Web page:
Load switch with self-resetting circuit breaker
The simple current-limiting load switch shown in Figure 1 will be familiar to most readers. In this circuit, a high level signal applied to the input switches on MOSFET Q2, which energizes the load. The load current is limited by negative feedback applied via Q1.
In most applications, the current flowing via R2 into Q1’s base will be very small compared to the load current IL, so the voltage VCS developed across current-sensing resistor RCS is roughly equal to Q1’s base-emitter voltage, VBE. Therefore, VBE ≈ VCS, and since VCS = ILRCS, it follows that VBE ≈ ILRCS, or IL ≈ VBE / RCS.
The value of RCS is chosen to limit the load current to a maximum value determined by IL(max) ≈ VBE(on) / RCS, where VBE(on) is the base-emitter voltage needed to bias Q1 into conduction. At room temperature, VBE(on) ≈ 650mV. So, for example, a value of RCS = 3.3Ω would set IL(max) to around 200mA.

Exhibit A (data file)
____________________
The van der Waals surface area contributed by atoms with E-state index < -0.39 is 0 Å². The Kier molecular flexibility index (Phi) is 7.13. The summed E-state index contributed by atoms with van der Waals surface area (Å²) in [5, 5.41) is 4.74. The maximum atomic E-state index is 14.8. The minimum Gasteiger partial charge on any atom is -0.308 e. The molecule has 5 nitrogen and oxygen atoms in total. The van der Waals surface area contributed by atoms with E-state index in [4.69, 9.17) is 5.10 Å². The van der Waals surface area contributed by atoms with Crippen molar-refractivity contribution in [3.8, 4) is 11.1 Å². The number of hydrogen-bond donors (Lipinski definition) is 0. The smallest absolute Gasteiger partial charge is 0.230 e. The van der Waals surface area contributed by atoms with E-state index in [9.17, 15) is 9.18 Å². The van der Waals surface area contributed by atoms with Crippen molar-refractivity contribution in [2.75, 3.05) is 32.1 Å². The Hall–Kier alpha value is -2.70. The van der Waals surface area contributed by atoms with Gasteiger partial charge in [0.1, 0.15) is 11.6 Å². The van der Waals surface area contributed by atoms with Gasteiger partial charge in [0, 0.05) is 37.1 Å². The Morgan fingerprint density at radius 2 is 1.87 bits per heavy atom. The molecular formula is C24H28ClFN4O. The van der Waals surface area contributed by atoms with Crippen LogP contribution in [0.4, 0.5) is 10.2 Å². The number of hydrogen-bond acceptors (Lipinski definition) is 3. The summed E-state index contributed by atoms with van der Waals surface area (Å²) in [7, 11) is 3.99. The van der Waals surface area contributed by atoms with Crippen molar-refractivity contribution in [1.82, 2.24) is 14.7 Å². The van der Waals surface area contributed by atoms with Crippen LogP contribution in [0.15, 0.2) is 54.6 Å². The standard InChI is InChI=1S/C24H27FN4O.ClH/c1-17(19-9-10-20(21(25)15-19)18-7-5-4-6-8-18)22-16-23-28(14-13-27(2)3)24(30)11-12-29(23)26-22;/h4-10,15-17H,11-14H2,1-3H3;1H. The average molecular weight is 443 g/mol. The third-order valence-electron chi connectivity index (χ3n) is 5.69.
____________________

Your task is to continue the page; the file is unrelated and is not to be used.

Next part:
Under normal, ‘no-fault’ conditions, where IL is within normal limits, VBE is too small to bias Q1 on, such that MOSFET Q2 remains fully enhanced by the high level signal applied to its gate via R1. Under these conditions, the load current is determined mainly by the load resistance and the supply voltage, VS. However, if a fault causes IL to approach IL(max), Q1 starts to conduct, and reduces Q2’s gate-source voltage to a level that holds the load current roughly constant, at a value given by IL(max) ≈ VBE(on) / RCS.
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